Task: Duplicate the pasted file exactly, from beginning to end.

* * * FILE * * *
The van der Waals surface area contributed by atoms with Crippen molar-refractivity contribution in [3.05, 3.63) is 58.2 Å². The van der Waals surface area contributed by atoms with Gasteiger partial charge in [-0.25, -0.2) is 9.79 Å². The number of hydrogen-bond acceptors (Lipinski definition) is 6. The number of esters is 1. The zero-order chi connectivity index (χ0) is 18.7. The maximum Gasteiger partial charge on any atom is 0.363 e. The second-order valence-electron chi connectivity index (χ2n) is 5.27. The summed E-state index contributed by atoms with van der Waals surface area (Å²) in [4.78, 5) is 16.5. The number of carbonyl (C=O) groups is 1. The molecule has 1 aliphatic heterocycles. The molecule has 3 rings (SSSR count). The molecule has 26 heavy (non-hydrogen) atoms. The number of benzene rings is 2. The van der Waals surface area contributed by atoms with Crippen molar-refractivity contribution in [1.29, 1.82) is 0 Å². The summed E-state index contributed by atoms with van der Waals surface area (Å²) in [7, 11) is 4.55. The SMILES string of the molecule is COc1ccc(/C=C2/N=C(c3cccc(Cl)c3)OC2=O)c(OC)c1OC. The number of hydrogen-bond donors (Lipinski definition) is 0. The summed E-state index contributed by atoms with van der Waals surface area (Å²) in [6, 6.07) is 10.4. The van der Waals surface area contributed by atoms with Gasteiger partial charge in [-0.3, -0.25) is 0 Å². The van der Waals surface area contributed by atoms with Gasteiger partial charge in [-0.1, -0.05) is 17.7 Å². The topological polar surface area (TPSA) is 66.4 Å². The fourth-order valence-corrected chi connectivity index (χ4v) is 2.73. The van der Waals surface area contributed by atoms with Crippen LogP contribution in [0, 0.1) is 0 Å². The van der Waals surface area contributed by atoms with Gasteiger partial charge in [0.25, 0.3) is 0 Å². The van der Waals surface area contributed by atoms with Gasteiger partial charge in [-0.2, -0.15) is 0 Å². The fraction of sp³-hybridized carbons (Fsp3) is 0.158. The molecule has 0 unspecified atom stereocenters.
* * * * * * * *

The van der Waals surface area contributed by atoms with Crippen molar-refractivity contribution in [3.05, 3.63) is 58.2 Å². The van der Waals surface area contributed by atoms with Gasteiger partial charge in [-0.25, -0.2) is 9.79 Å². The number of hydrogen-bond acceptors (Lipinski definition) is 6. The number of esters is 1. The zero-order chi connectivity index (χ0) is 18.7. The maximum Gasteiger partial charge on any atom is 0.363 e. The second-order valence-electron chi connectivity index (χ2n) is 5.27. The summed E-state index contributed by atoms with van der Waals surface area (Å²) in [4.78, 5) is 16.5. The number of carbonyl (C=O) groups is 1. The molecule has 1 aliphatic heterocycles. The molecule has 3 rings (SSSR count). The molecule has 26 heavy (non-hydrogen) atoms. The number of benzene rings is 2. The van der Waals surface area contributed by atoms with Crippen molar-refractivity contribution in [1.29, 1.82) is 0 Å². The summed E-state index contributed by atoms with van der Waals surface area (Å²) in [7, 11) is 4.55. The SMILES string of the molecule is COc1ccc(/C=C2/N=C(c3cccc(Cl)c3)OC2=O)c(OC)c1OC. The number of hydrogen-bond donors (Lipinski definition) is 0. The summed E-state index contributed by atoms with van der Waals surface area (Å²) in [6, 6.07) is 10.4. The van der Waals surface area contributed by atoms with Gasteiger partial charge in [-0.3, -0.25) is 0 Å². The van der Waals surface area contributed by atoms with Gasteiger partial charge in [-0.1, -0.05) is 17.7 Å². The topological polar surface area (TPSA) is 66.4 Å². The fourth-order valence-corrected chi connectivity index (χ4v) is 2.73. The van der Waals surface area contributed by atoms with Crippen LogP contribution in [0, 0.1) is 0 Å². The van der Waals surface area contributed by atoms with Gasteiger partial charge in [0.25, 0.3) is 0 Å². The van der Waals surface area contributed by atoms with Gasteiger partial charge in [-0.2, -0.15) is 0 Å². The fraction of sp³-hybridized carbons (Fsp3) is 0.158. The molecule has 0 unspecified atom stereocenters.